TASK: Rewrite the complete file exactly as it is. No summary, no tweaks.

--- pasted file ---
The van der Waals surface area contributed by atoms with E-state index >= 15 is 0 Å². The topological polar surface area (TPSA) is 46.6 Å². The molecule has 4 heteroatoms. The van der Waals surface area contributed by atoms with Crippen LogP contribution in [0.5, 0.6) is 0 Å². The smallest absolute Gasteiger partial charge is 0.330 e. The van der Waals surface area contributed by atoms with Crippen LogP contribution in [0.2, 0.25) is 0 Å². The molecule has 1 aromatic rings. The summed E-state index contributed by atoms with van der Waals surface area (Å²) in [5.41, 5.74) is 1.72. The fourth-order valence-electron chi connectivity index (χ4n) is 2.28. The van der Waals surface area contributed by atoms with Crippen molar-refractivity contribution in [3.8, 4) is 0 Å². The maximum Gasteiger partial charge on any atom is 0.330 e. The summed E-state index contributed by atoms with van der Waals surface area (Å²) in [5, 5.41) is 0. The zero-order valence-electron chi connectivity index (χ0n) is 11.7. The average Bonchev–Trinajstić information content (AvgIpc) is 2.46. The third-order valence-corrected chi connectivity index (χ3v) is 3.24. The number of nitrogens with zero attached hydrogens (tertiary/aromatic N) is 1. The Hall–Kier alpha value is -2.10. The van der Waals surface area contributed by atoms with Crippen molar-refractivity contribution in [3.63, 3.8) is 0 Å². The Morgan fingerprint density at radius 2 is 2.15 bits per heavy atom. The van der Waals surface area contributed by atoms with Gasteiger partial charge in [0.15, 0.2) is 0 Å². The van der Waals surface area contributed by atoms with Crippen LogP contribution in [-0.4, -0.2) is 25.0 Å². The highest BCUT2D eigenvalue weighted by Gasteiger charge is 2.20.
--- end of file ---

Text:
The van der Waals surface area contributed by atoms with E-state index >= 15 is 0 Å². The topological polar surface area (TPSA) is 46.6 Å². The molecule has 4 heteroatoms. The van der Waals surface area contributed by atoms with Crippen LogP contribution in [0.5, 0.6) is 0 Å². The smallest absolute Gasteiger partial charge is 0.330 e. The van der Waals surface area contributed by atoms with Crippen LogP contribution in [0.2, 0.25) is 0 Å². The molecule has 1 aromatic rings. The summed E-state index contributed by atoms with van der Waals surface area (Å²) in [5.41, 5.74) is 1.72. The fourth-order valence-electron chi connectivity index (χ4n) is 2.28. The van der Waals surface area contributed by atoms with Crippen molar-refractivity contribution in [3.8, 4) is 0 Å². The maximum Gasteiger partial charge on any atom is 0.330 e. The summed E-state index contributed by atoms with van der Waals surface area (Å²) in [5, 5.41) is 0. The zero-order valence-electron chi connectivity index (χ0n) is 11.7. The average Bonchev–Trinajstić information content (AvgIpc) is 2.46. The third-order valence-corrected chi connectivity index (χ3v) is 3.24. The number of nitrogens with zero attached hydrogens (tertiary/aromatic N) is 1. The Hall–Kier alpha value is -2.10. The van der Waals surface area contributed by atoms with Crippen molar-refractivity contribution in [3.63, 3.8) is 0 Å². The Morgan fingerprint density at radius 2 is 2.15 bits per heavy atom. The van der Waals surface area contributed by atoms with Gasteiger partial charge in [0.15, 0.2) is 0 Å². The van der Waals surface area contributed by atoms with Crippen LogP contribution in [-0.4, -0.2) is 25.0 Å². The highest BCUT2D eigenvalue weighted by Gasteiger charge is 2.20.